While Watching a Fawn

July 22, 2015

For days, I have watched the fawn munch on greenery. It stands as high as my waist and is flecked with white, its fluttery tail a third of the size of my cat’s. Occasionally, the fawn is accompanied by a doe; mostly it is alone. But it is not afraid. It needs to be afraid.

The world is so overpopulated there are mere traces of woods in which deer may walk. Biologists have introduced the concept of wild corridors, strips of land in which wild animals may travel in safety. It has come to this.

Oh, it gets better. Republican Ohio governor John Kasich has announced that global warming is God’s plan. Some plan.

Why are morons coming out of the woodwork like termites? (I have just insulted perfectly ethical termites.) Why, in a country with a constitution which unequivocally calls for separation of church and state, are religious nuts listened to, heeded, about any subject?

Men can’t keep it in their pants, so they say, and half-wit preachers like Jimmy Swaggart and Tammy Faye and the fundamentalists (there’s a rock band: Tammy Faye and the Fundamentalists) can’t keep it in their family Bible.

God, formerly amused at the half-wit religions of the world, clucks his tongue and waits. And watches. And Jesus—whose philosophy has been co-opted by right wing simpletons and assorted madmen—weeps.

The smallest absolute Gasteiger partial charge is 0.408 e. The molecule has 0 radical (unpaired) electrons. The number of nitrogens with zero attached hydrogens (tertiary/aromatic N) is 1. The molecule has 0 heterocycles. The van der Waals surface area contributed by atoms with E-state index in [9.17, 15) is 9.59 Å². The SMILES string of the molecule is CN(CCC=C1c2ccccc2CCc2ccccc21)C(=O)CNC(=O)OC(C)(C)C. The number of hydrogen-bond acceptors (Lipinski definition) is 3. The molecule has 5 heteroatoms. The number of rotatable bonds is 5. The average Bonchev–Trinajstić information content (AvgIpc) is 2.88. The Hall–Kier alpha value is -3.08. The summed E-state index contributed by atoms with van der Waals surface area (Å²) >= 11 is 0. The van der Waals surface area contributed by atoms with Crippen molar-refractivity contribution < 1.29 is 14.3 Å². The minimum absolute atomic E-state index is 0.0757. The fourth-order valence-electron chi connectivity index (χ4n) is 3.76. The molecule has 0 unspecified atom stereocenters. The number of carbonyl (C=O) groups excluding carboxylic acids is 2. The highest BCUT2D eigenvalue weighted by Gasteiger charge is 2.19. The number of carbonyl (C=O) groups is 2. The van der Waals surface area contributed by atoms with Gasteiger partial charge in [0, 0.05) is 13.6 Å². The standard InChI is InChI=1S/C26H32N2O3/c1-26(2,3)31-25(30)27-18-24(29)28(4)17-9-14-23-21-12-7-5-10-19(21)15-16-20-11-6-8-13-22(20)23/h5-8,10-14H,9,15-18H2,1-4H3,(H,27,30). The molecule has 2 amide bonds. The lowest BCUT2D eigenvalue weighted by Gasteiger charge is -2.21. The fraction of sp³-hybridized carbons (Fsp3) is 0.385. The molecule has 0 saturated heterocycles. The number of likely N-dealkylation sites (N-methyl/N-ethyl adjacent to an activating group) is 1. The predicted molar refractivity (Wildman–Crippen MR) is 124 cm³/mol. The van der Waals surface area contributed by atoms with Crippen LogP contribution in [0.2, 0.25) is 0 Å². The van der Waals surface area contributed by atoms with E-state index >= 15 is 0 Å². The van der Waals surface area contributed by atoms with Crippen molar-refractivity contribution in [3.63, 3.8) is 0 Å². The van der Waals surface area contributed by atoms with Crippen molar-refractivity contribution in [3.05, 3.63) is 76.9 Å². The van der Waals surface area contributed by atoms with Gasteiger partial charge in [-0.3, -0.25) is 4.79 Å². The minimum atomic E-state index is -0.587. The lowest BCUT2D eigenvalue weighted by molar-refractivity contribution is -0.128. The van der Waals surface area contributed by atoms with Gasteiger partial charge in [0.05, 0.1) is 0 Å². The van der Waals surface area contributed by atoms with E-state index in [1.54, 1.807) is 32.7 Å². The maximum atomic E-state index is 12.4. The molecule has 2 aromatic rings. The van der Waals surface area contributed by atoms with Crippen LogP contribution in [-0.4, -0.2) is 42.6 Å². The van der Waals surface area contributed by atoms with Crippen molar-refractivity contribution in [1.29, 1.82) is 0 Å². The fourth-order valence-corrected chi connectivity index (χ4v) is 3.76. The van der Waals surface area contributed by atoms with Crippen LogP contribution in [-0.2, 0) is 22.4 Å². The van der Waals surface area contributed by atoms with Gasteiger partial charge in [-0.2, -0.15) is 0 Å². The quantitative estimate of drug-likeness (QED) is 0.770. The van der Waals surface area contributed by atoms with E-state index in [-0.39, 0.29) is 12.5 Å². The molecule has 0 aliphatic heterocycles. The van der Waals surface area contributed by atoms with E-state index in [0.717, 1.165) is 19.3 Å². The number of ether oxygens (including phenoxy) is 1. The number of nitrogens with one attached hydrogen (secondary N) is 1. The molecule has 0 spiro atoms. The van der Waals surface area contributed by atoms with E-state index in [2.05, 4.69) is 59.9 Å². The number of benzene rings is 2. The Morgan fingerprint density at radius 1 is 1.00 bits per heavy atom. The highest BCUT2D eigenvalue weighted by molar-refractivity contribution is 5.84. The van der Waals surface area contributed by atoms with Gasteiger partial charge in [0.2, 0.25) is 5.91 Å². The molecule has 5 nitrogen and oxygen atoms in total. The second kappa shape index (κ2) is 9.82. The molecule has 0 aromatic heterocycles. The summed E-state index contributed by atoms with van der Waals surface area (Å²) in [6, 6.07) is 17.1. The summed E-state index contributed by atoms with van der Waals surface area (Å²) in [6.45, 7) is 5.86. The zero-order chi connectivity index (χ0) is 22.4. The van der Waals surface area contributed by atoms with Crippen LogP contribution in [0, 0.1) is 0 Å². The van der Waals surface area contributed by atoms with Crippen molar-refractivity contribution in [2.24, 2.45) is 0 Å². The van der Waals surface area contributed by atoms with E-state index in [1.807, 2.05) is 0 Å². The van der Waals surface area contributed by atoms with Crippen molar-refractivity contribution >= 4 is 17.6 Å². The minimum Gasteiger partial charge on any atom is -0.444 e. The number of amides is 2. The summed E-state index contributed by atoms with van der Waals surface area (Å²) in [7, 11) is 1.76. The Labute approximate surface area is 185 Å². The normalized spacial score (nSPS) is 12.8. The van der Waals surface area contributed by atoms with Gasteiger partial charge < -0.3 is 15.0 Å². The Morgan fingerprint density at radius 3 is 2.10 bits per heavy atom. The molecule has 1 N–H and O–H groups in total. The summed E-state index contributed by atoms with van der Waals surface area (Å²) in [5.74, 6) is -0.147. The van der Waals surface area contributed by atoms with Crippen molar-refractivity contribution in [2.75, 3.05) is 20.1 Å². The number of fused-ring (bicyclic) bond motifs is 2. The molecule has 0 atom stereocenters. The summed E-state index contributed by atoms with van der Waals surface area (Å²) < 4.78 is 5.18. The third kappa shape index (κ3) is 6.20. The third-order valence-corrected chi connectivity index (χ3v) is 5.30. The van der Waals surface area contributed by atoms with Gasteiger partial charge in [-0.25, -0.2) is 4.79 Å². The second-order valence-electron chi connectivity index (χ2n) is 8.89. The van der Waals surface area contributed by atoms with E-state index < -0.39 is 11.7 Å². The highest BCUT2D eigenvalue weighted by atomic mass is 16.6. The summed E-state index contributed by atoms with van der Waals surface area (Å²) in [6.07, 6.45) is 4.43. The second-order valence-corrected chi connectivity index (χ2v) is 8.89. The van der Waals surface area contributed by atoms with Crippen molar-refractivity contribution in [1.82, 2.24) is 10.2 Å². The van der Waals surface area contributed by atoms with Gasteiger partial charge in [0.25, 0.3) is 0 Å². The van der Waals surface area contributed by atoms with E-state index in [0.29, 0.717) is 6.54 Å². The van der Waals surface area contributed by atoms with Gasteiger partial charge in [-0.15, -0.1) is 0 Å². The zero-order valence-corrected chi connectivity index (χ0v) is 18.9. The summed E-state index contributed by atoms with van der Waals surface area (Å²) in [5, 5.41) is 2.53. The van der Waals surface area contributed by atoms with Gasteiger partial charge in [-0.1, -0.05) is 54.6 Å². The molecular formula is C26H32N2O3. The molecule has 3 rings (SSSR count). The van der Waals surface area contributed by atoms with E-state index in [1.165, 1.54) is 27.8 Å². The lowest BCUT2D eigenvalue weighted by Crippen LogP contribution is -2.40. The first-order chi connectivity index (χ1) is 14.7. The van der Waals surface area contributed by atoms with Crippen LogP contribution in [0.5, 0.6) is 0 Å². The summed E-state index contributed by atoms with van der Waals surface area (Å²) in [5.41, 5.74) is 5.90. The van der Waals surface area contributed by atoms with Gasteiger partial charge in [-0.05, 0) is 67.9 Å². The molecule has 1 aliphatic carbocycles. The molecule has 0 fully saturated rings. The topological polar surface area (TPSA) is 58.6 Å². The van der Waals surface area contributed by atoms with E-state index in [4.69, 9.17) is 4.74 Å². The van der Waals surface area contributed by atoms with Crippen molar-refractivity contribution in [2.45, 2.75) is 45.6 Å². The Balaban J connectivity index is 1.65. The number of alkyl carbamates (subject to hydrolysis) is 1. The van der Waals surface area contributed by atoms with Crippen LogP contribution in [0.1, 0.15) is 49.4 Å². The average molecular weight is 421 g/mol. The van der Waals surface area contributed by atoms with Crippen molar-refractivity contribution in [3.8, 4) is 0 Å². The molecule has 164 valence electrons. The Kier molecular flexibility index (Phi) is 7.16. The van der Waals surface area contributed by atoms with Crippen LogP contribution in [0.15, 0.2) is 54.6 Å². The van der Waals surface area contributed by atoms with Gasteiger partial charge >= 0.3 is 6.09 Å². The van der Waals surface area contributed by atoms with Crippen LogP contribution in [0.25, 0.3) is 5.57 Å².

Who pays for madmen’s transgressions? Wildlife, open spaces, rain forests, watersheds, wildernesses, prairies, oceans, cancer patients—that’s who. Fawns—that’s who.

The fawn is joined by its mother. They trot along the neighbor’s yard and disappear into the corridor of woods south of my house. They are healthy and beautiful. And innocent.

In other news, Stephen Hawking has launched the most comprehensive and expensive search for intelligent life in the universe. Ironically, we are not it.

Meanwhile, under the banner of religion, the ancestors of the Dark Age monsters, of our own bloody Andrew Jackson and the terrorist George Rogers Clark, having been handed paradise for free, seek to reclaim wild lands for commerce. A St. Louis cemetery is taking over a park. You knew that was coming.

Didn’t you?



About Eugene Jones Baldwin

I am a writer: non-fiction, fiction, journalism (Alton Telegraph), essays (The Genehouse Chronicles) and have a website: eugenebaldwin.com. I've published a couple dozen short stories and had eleven plays produced. Current projects: "Brother of the Stones" (available on Kindle), a book of short stories; "The Faithful Husband of the Rain, short stories"; "A Black Soldier's Letters Home, WWII,;" "There is No Color in Justice," a commentary on racism; "Ratkillers," a new play. I am an avocational archaeologist and I take parts of my collection of several thousand Indian artifacts (personal finds) to schools, nature centers, libraries etc. and talk about the 20,000 year history of The First people in Illinois. (See link to website) I'm also a playwright (eleven plays produced), musician, historian (authority on the Underground Railroad in Illinois, the Tuskegee Airmen) and teacher.
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